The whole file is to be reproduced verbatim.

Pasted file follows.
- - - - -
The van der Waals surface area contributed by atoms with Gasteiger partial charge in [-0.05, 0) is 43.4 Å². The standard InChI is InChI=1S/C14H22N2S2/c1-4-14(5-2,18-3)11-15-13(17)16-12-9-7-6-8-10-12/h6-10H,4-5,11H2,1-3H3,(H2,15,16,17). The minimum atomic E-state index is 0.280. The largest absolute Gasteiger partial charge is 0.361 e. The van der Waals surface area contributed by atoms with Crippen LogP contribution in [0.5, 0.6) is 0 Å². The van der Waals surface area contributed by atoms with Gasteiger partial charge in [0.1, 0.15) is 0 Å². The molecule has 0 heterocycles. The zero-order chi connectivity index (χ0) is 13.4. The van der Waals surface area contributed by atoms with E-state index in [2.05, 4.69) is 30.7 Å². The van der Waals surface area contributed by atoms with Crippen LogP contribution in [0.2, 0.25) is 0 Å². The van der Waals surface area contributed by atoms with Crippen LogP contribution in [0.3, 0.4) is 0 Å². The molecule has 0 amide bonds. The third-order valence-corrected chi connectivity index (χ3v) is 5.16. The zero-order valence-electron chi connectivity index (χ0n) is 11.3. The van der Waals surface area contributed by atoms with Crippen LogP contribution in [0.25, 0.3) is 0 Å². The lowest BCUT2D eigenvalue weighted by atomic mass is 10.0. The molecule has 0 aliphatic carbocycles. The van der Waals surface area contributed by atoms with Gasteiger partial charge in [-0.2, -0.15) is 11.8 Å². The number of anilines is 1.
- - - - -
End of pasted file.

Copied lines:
The van der Waals surface area contributed by atoms with Gasteiger partial charge in [-0.05, 0) is 43.4 Å². The standard InChI is InChI=1S/C14H22N2S2/c1-4-14(5-2,18-3)11-15-13(17)16-12-9-7-6-8-10-12/h6-10H,4-5,11H2,1-3H3,(H2,15,16,17). The minimum atomic E-state index is 0.280. The largest absolute Gasteiger partial charge is 0.361 e. The van der Waals surface area contributed by atoms with Crippen LogP contribution in [0.5, 0.6) is 0 Å². The van der Waals surface area contributed by atoms with Gasteiger partial charge in [0.1, 0.15) is 0 Å². The molecule has 0 heterocycles. The zero-order chi connectivity index (χ0) is 13.4. The van der Waals surface area contributed by atoms with E-state index in [2.05, 4.69) is 30.7 Å². The van der Waals surface area contributed by atoms with Crippen LogP contribution in [0.2, 0.25) is 0 Å². The van der Waals surface area contributed by atoms with Crippen LogP contribution in [0.3, 0.4) is 0 Å². The molecule has 0 amide bonds. The third-order valence-corrected chi connectivity index (χ3v) is 5.16. The zero-order valence-electron chi connectivity index (χ0n) is 11.3. The van der Waals surface area contributed by atoms with Crippen LogP contribution in [0.25, 0.3) is 0 Å². The lowest BCUT2D eigenvalue weighted by atomic mass is 10.0. The molecule has 0 aliphatic carbocycles. The van der Waals surface area contributed by atoms with Gasteiger partial charge in [-0.2, -0.15) is 11.8 Å². The number of anilines is 1.